As autumn approaches, one of this season’s greetings is familiar to parents with younger school-age children: head lice. It’s one of the top five disorders for school-age children.
The little critters live on the scalp and feed on blood. Their eggs, or “nits,” attach to hair, most commonly on children ages 3 to 12. Their presence is completely democratic—anyone can be affected regardless of socio-economic status.
Lice don’t cause illness, but most people think they’re gross, and they’re annoying—there’s a lot of itching. Scratching an itch can break the skin and invite infection.
Lice can jump from one kid’s head to another nearby. That starts anew the egg-laying- itching cycle. An active lice infestation often prompts schools to send a child home to avoid spreading the creepy joy.
Lice must be removed and/or treated in some way. The insects jump and are elusive, but the nits attach firmly to strands of hair. A nit attached to the hair at scalp level is probably alive and must be treated or removed or it will hatch. If the nit has grown away from the scalp, the louse probably has hatched.
According to the Centers for Disease Control and Prevention (CDC), all members of a household where someone has head lice should be checked for the presence of an active infestation and treated if necessary. That involves removing lice and nits with a fine-toothed comb, and following up with medicine called “pediculicides.”
Combing can be tedious, but sometimes it’s sufficient to stop an infestation. Most often, though, a pediculicide is necessary. Some are available over the counter, others only by prescription. The first application kills active lice and must be repeated if all the lice don’t die. Additional treatment may be needed in seven to nine days to kill lice that have hatched from remaining nits.
Lice can develop resistance to certain chemicals, so if one pediculicide doesn’t work another might. If your child has lice, consult your pediatrician or the school nurse about the best treatments. The CDC site also provides guidance.
Because previous treatments haven’t worked or to avoid chemicals, some people try home remedies such as vinegar, isopropyl alcohol, mayonnaise and petroleum jelly. They seldom work.
Here are some lice-removal tips provided by the CDC:
- Before applying treatment, remove clothing that can become wet or stained.
- Apply pediculicide according to the instructions contained in the box or printed on the label. If the infested person has hair longer than shoulder length, a second bottle might be necessary. Pay special attention to instructions on the label or in the box regarding how long the medication should be left on the hair and how it should be washed out.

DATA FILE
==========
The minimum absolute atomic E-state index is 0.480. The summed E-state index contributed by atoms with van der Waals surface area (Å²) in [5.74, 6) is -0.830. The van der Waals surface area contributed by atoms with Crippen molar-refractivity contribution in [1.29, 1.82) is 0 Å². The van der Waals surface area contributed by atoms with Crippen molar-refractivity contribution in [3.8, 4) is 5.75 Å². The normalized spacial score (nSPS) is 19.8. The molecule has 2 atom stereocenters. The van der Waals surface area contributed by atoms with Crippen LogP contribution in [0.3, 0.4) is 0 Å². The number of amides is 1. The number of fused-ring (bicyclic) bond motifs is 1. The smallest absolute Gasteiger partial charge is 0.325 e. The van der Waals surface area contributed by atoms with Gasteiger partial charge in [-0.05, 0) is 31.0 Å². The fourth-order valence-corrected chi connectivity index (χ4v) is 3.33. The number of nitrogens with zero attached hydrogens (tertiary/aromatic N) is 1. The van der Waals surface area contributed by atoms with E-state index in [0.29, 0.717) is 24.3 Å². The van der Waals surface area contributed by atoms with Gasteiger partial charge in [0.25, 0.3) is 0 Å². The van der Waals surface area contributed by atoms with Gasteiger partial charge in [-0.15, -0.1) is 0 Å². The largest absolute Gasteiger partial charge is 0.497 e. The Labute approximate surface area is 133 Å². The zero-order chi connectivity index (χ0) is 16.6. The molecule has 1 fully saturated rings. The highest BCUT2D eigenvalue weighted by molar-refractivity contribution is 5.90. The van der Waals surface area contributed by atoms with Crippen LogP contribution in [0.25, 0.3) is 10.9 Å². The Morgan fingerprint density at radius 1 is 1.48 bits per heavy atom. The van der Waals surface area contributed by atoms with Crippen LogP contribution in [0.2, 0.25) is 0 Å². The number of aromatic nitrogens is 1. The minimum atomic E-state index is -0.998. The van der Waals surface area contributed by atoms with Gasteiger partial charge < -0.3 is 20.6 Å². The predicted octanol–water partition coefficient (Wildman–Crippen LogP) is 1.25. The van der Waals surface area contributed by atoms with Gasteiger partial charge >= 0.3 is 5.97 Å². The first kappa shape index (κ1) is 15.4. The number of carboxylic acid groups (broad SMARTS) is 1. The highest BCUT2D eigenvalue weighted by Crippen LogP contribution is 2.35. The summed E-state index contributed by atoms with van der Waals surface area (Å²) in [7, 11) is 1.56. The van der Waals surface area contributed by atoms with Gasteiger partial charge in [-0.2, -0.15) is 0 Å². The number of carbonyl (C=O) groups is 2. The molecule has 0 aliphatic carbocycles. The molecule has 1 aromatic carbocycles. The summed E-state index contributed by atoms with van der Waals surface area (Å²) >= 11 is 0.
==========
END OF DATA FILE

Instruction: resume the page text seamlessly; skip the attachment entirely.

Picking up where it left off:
- If a few live lice are still found 8 to 12 hours after treatment, but are moving more slowly than before, do not re-treat. The medicine may take longer to kill all the lice. Comb dead and any remaining live lice out of the hair using a fine-toothed nit comb. They’re often found in lice medicine packages, but many flea combs made for cats and dogs are also effective.
- After each treatment, checking the hair and combing with a nit comb to remove nits and lice every couple of day might decrease the chance of self-reinfestation. Continue to check for two to three weeks to be sure all lice and nits are gone.
- If you’re using the prescription drug malathion, re-treatment is recommended after seven to nine days ONLY if crawling bugs are found.
- Do not use a combination shampoo/conditioner, or conditioner before using lice medicine. Do not wash the hair for a day or two after the lice medicine is removed.
Head lice can’t survive long if they cannot feed on someone’s scalp. So you needn’t spend a lot of time or money on housecleaning activities after treatment. To avoid re-infestation by lice that have fallen off the hair or crawled onto clothing or furniture:
1. Machine wash and dry clothing, bed linens and other items that the infested person wore or used during the two days before treatment using the hot water (130°F) laundry cycle and the high heat drying cycle. Clothing and items that are not washable can be dry-cleaned
sealed in a plastic bag and stored for two weeks.
2. Soak combs and brushes in hot water (at least 130°F) for 5 to 10 minutes.
3. Vacuum the floor and furniture, particularly where the infested person sat or lay even though the risk of getting infested by a louse that has fallen onto a rug or carpet or furniture is very small.
4. Do not use fumigant sprays; they can be toxic if inhaled or absorbed through the skin.
Some common treatments can cause skin or eye irritation. Call the poison center if a child swallows lice shampoo or medicine or if someone splashes these products into the eyes. The 24-hour number is (800) 222-1222.